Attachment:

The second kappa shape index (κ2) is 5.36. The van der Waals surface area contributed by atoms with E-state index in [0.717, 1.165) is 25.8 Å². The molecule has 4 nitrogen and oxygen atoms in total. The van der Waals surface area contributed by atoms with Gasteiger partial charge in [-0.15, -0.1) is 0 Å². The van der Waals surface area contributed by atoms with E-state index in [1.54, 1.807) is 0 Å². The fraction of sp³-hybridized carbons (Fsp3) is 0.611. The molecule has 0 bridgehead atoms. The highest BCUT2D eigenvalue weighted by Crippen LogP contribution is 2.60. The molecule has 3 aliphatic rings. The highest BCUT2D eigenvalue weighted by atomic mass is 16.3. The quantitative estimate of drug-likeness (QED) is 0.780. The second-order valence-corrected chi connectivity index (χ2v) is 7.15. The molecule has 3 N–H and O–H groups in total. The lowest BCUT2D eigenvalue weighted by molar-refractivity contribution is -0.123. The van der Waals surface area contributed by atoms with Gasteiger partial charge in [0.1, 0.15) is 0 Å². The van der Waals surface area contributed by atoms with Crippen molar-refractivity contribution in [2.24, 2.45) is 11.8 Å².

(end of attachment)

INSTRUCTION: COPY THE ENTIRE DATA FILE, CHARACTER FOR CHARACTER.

The second kappa shape index (κ2) is 5.36. The van der Waals surface area contributed by atoms with E-state index in [0.717, 1.165) is 25.8 Å². The molecule has 4 nitrogen and oxygen atoms in total. The van der Waals surface area contributed by atoms with Gasteiger partial charge in [-0.15, -0.1) is 0 Å². The van der Waals surface area contributed by atoms with E-state index in [1.54, 1.807) is 0 Å². The fraction of sp³-hybridized carbons (Fsp3) is 0.611. The molecule has 0 bridgehead atoms. The highest BCUT2D eigenvalue weighted by Crippen LogP contribution is 2.60. The molecule has 3 aliphatic rings. The highest BCUT2D eigenvalue weighted by atomic mass is 16.3. The quantitative estimate of drug-likeness (QED) is 0.780. The second-order valence-corrected chi connectivity index (χ2v) is 7.15. The molecule has 3 N–H and O–H groups in total. The lowest BCUT2D eigenvalue weighted by molar-refractivity contribution is -0.123. The van der Waals surface area contributed by atoms with Gasteiger partial charge in [0.1, 0.15) is 0 Å². The van der Waals surface area contributed by atoms with Crippen molar-refractivity contribution in [2.24, 2.45) is 11.8 Å².